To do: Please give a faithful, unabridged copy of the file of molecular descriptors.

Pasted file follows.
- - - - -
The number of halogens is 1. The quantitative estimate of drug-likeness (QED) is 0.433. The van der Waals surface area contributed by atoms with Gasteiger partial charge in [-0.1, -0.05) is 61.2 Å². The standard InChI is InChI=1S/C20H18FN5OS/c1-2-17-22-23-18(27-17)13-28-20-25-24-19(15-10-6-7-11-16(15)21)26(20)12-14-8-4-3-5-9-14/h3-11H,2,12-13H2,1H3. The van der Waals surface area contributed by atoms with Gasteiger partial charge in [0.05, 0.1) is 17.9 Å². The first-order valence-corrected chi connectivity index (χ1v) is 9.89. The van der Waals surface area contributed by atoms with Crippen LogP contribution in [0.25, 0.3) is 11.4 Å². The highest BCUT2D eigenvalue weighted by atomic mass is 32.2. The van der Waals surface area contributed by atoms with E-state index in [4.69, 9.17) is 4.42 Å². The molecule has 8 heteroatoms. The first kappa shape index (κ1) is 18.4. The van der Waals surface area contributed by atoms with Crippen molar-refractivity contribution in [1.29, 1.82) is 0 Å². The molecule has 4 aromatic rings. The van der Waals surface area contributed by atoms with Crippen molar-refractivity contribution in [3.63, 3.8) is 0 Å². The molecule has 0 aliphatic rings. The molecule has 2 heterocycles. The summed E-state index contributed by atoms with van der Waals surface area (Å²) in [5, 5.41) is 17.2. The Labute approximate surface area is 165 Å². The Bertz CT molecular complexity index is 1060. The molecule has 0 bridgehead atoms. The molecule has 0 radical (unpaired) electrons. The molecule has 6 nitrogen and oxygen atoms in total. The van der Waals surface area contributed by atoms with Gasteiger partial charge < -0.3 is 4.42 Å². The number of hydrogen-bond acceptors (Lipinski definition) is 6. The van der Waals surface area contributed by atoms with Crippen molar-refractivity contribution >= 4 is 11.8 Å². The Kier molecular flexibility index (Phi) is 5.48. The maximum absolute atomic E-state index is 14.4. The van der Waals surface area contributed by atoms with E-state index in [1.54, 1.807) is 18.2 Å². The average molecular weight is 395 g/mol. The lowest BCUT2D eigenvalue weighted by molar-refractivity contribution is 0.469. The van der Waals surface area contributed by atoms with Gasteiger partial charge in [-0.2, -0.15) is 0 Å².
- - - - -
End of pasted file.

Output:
The number of halogens is 1. The quantitative estimate of drug-likeness (QED) is 0.433. The van der Waals surface area contributed by atoms with Gasteiger partial charge in [-0.1, -0.05) is 61.2 Å². The standard InChI is InChI=1S/C20H18FN5OS/c1-2-17-22-23-18(27-17)13-28-20-25-24-19(15-10-6-7-11-16(15)21)26(20)12-14-8-4-3-5-9-14/h3-11H,2,12-13H2,1H3. The van der Waals surface area contributed by atoms with Gasteiger partial charge in [0.05, 0.1) is 17.9 Å². The first-order valence-corrected chi connectivity index (χ1v) is 9.89. The van der Waals surface area contributed by atoms with Crippen LogP contribution in [0.25, 0.3) is 11.4 Å². The highest BCUT2D eigenvalue weighted by atomic mass is 32.2. The van der Waals surface area contributed by atoms with E-state index in [4.69, 9.17) is 4.42 Å². The molecule has 8 heteroatoms. The first kappa shape index (κ1) is 18.4. The van der Waals surface area contributed by atoms with Crippen molar-refractivity contribution in [1.29, 1.82) is 0 Å². The molecule has 4 aromatic rings. The van der Waals surface area contributed by atoms with Crippen molar-refractivity contribution in [3.63, 3.8) is 0 Å². The molecule has 0 aliphatic rings. The molecule has 2 heterocycles. The summed E-state index contributed by atoms with van der Waals surface area (Å²) in [5, 5.41) is 17.2. The Labute approximate surface area is 165 Å². The Bertz CT molecular complexity index is 1060. The molecule has 0 bridgehead atoms. The molecule has 0 radical (unpaired) electrons. The molecule has 6 nitrogen and oxygen atoms in total. The van der Waals surface area contributed by atoms with Gasteiger partial charge < -0.3 is 4.42 Å². The number of hydrogen-bond acceptors (Lipinski definition) is 6. The van der Waals surface area contributed by atoms with Crippen molar-refractivity contribution >= 4 is 11.8 Å². The Kier molecular flexibility index (Phi) is 5.48. The maximum absolute atomic E-state index is 14.4. The van der Waals surface area contributed by atoms with E-state index in [1.54, 1.807) is 18.2 Å². The average molecular weight is 395 g/mol. The lowest BCUT2D eigenvalue weighted by molar-refractivity contribution is 0.469. The van der Waals surface area contributed by atoms with Gasteiger partial charge in [-0.2, -0.15) is 0 Å².